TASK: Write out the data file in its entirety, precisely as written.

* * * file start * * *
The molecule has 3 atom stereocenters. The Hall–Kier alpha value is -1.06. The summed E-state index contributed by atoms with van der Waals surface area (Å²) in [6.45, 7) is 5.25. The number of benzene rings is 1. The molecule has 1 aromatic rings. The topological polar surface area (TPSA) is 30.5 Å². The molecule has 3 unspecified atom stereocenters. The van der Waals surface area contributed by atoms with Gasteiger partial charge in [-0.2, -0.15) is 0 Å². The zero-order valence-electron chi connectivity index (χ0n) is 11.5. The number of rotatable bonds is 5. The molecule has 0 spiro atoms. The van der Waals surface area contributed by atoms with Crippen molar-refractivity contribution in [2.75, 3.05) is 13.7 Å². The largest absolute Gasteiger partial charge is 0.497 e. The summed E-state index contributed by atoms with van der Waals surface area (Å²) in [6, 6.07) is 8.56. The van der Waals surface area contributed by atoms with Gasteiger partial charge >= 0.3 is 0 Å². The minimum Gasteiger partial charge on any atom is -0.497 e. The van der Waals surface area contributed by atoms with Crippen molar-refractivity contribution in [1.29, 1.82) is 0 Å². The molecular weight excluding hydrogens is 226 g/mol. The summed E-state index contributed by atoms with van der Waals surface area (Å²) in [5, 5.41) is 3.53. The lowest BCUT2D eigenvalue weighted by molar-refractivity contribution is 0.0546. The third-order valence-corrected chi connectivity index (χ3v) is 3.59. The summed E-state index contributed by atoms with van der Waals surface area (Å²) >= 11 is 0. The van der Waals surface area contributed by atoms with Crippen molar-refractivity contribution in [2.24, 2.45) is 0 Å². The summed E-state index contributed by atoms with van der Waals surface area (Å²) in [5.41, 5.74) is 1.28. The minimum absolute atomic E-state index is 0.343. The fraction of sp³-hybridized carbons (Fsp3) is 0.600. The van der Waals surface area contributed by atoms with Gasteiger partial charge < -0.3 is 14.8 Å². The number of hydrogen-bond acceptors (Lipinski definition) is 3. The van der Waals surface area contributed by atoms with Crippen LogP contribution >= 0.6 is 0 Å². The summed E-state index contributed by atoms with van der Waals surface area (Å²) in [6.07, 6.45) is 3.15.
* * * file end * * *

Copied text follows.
The molecule has 3 atom stereocenters. The Hall–Kier alpha value is -1.06. The summed E-state index contributed by atoms with van der Waals surface area (Å²) in [6.45, 7) is 5.25. The number of benzene rings is 1. The molecule has 1 aromatic rings. The topological polar surface area (TPSA) is 30.5 Å². The molecule has 3 unspecified atom stereocenters. The van der Waals surface area contributed by atoms with Gasteiger partial charge in [-0.2, -0.15) is 0 Å². The zero-order valence-electron chi connectivity index (χ0n) is 11.5. The number of rotatable bonds is 5. The molecule has 0 spiro atoms. The van der Waals surface area contributed by atoms with Crippen molar-refractivity contribution in [2.75, 3.05) is 13.7 Å². The largest absolute Gasteiger partial charge is 0.497 e. The summed E-state index contributed by atoms with van der Waals surface area (Å²) in [6, 6.07) is 8.56. The van der Waals surface area contributed by atoms with Gasteiger partial charge >= 0.3 is 0 Å². The minimum Gasteiger partial charge on any atom is -0.497 e. The van der Waals surface area contributed by atoms with Crippen molar-refractivity contribution in [1.29, 1.82) is 0 Å². The molecular weight excluding hydrogens is 226 g/mol. The summed E-state index contributed by atoms with van der Waals surface area (Å²) in [5, 5.41) is 3.53. The lowest BCUT2D eigenvalue weighted by molar-refractivity contribution is 0.0546. The third-order valence-corrected chi connectivity index (χ3v) is 3.59. The summed E-state index contributed by atoms with van der Waals surface area (Å²) >= 11 is 0. The van der Waals surface area contributed by atoms with Crippen molar-refractivity contribution in [2.24, 2.45) is 0 Å². The summed E-state index contributed by atoms with van der Waals surface area (Å²) in [5.41, 5.74) is 1.28. The minimum absolute atomic E-state index is 0.343. The fraction of sp³-hybridized carbons (Fsp3) is 0.600. The van der Waals surface area contributed by atoms with Gasteiger partial charge < -0.3 is 14.8 Å². The number of hydrogen-bond acceptors (Lipinski definition) is 3. The van der Waals surface area contributed by atoms with Crippen LogP contribution >= 0.6 is 0 Å². The summed E-state index contributed by atoms with van der Waals surface area (Å²) in [6.07, 6.45) is 3.15.